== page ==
Epidemiology

Major depressive disorder is a complex, debilitating condition that affects millions of people worldwide. It is commonly recognized that diabetes and MDD frequently coexist. It is estimated that the prevalence of MDD in people with type 1 diabetes (T1DM) is nearly three times as high as in the general population (12% vs 3%) and nearly twice as high for those with type 2 diabetes than those without diabetes (19% vs. 10%) [ 2]. Significant depressive symptoms occur in approximately 1 in 4 people with T1DM or T2DM [ 3]. Women are affected at a higher rate [ 2]. Other risk factors include those diagnosed with diabetes at a young age, high body mass index (BMI), poor glycemic control, complications of diabetes, and low levels of education [ 4]. The comorbidity of MDD and diabetes exists across race and cultures [ 5]. Many experts suggest that the prognosis of MDD and diabetes is worse when the conditions coexist than when they occur independently [ 6].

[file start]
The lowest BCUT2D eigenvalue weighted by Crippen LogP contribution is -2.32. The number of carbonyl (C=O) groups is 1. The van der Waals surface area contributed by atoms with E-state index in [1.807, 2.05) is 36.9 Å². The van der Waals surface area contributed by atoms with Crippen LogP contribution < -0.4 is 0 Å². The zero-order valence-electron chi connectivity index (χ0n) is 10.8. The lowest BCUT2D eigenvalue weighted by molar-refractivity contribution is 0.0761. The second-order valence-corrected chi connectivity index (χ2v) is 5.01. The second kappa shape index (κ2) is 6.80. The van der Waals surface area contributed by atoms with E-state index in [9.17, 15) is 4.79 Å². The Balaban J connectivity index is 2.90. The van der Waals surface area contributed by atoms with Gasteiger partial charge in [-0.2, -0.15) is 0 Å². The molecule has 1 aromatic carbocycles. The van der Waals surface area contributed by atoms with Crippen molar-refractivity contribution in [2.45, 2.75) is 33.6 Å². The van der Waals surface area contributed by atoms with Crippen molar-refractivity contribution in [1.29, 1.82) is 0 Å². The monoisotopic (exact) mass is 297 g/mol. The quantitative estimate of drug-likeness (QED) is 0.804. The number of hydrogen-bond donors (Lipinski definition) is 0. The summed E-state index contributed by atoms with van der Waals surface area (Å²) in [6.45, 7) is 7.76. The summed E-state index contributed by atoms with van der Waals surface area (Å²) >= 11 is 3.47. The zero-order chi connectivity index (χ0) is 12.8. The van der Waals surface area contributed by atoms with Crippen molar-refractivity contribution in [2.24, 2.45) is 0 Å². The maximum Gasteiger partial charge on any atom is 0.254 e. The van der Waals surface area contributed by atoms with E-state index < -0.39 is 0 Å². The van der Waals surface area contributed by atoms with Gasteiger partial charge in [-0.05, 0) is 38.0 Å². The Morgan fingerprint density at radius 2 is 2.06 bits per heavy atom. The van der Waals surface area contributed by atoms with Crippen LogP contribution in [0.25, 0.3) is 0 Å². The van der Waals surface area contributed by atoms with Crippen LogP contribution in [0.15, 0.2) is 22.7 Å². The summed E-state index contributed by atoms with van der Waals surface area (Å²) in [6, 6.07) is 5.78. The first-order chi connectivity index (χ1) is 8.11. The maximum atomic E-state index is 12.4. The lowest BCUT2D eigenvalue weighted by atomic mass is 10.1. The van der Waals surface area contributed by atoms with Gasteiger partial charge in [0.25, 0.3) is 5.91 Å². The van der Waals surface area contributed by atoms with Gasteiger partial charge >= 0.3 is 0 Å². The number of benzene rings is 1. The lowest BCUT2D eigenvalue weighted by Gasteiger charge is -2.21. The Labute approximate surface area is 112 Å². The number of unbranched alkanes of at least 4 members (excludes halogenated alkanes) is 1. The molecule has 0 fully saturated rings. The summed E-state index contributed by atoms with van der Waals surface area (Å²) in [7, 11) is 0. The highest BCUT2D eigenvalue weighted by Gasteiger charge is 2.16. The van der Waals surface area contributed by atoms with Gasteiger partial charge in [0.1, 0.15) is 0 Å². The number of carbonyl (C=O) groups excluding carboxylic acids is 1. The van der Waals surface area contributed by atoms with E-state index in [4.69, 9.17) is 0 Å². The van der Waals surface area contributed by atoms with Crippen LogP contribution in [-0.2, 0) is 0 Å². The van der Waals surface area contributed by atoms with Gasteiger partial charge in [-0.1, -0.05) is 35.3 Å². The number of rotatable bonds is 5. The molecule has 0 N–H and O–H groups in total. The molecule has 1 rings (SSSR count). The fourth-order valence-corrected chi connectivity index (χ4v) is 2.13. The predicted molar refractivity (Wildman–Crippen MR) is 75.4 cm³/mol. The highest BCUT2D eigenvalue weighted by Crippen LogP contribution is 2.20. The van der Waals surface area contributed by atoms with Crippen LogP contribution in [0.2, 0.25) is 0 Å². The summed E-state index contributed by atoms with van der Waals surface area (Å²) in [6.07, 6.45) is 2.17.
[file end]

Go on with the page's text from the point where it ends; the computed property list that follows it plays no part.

It is also important to recognize that patients may suffer from diabetes distress, a term that describes significant emotional reactions to the diagnosis, threat of complications, self-management demands, or unsupportive social structures surrounding diabetes [ 7]. Up to 45% of people in community settings with T2DM may suffer from diabetes distress [ 7] and approximately 70% of those individuals do not meet the criteria for MDD [ 8]. Diabetes distress is also linked to suboptimal glycemic control and decreased self-management behaviors [ 9].

Pathophysiology

Traditionally it was believed that the link between MDD and diabetes was related to the burden of chronic disease management [ 10]. We now understand that the relationship between diabetes and MDD is likely to be bi-directional and the causes are not entirely clear. There are several indications that MDD may contribute to the development of diabetes including hyperactivity of the hypothalamic–pituitary–adrenal (HPA) axis and sympathomedullary activation which can lead to decreased glucose transport and insulin resistance [ 1]. Further, MDD often causes reduced physical activity levels which can contribute to obesity, increased cortisol levels, and insulin resistance [ 1].